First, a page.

Tuesday, March 17, 2015

Heroes in a Half Shell at Calaveras Dam

We at the Calaveras Dam Replacement Project are constantly reminded that our construction area is someone else’s home. Case in point: the Western pond turtles (Actinemys marmorata). Our little heroes in the half shell are coming out of hibernation. A species of special concern in California, Western pond turtles prefer calm water with lots of things to bask on and plants to hide under.  They are opportunistic feeders and will eat pretty much anything they can reach and overpower, including aquatic plants, fishes, aquatic invertebrates and carrion if they can find it. They hibernate nearby in burrows or in upland areas until the temperature is nice, then they come out and head to the water to find food and mates.

Our construction workers spotted the first Western pond turtle of the season roaming on one of our haul roads. Given there are large vehicles (think trucks with wheels that are 9 feet tall), it was important to sweep this girl up and put her in a safe place away from the site. Our biological inspector Aaron Sunshine did just that at a pre-designated release site. On a daily basis, our environmental inspectors work closely with construction staff to identify any wildlife that enter the construction area. Our team works to protect the wildlife in the Watershed ensuring we keep these protected native species safe from harm while we build this important project.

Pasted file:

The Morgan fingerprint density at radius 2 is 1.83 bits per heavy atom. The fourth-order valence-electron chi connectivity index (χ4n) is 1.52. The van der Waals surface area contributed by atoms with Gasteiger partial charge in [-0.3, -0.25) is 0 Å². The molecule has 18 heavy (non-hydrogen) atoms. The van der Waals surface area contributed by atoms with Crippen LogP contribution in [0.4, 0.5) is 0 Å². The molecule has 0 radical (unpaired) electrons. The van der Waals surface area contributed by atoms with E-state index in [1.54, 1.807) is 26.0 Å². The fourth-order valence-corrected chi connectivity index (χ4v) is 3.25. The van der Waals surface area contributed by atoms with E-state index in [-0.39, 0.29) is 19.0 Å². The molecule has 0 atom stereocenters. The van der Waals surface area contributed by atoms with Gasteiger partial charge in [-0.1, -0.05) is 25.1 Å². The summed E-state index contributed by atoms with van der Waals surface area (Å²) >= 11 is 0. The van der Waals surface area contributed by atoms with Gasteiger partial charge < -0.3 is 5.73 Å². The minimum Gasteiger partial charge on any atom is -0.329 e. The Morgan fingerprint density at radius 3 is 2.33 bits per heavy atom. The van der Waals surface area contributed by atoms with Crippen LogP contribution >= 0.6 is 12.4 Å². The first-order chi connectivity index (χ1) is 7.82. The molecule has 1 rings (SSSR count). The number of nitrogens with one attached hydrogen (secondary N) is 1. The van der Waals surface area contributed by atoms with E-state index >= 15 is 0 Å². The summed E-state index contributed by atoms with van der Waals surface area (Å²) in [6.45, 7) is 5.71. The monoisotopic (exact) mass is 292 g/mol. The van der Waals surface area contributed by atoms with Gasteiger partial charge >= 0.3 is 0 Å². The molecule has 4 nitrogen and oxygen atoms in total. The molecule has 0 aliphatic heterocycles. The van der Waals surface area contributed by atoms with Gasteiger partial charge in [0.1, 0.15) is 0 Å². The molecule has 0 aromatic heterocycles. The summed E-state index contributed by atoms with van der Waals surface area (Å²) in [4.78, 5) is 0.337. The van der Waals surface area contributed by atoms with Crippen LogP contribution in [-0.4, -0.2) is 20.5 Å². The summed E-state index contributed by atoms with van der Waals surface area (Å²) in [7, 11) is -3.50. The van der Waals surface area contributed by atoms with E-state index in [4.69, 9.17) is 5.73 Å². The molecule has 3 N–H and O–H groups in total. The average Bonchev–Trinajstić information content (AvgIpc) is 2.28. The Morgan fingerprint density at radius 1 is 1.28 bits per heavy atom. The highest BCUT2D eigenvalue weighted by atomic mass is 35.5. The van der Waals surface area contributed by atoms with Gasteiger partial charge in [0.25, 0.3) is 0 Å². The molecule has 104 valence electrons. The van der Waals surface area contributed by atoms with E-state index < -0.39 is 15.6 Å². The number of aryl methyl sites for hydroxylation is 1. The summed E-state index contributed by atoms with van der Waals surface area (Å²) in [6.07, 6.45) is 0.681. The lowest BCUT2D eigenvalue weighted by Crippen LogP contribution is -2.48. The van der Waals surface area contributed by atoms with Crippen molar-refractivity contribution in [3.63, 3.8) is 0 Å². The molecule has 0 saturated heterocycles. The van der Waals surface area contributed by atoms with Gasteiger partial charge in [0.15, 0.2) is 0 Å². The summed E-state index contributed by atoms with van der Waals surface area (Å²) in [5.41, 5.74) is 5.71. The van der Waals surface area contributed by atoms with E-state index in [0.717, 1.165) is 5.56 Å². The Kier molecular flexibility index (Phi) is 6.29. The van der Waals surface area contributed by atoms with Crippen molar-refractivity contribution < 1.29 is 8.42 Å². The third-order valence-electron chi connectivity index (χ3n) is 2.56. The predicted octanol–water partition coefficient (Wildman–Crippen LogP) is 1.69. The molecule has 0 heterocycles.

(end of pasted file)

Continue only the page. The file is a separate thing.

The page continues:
Maybe it was the luck of the Irish? Or just a good day for our Western pond turtle to be returned to a safe habitat. Aaron and his team will be keeping a sharp eye out! Happy St. Patrick's Day!

Peek-a-boo: Western pond turtle (measured at 16 cm carapace length) safely relocated at the Calaveras Dam Replacement Project by our project Environmental Monitor


Here is our Western pond turtle being released
safely back into the reservoir shoreline


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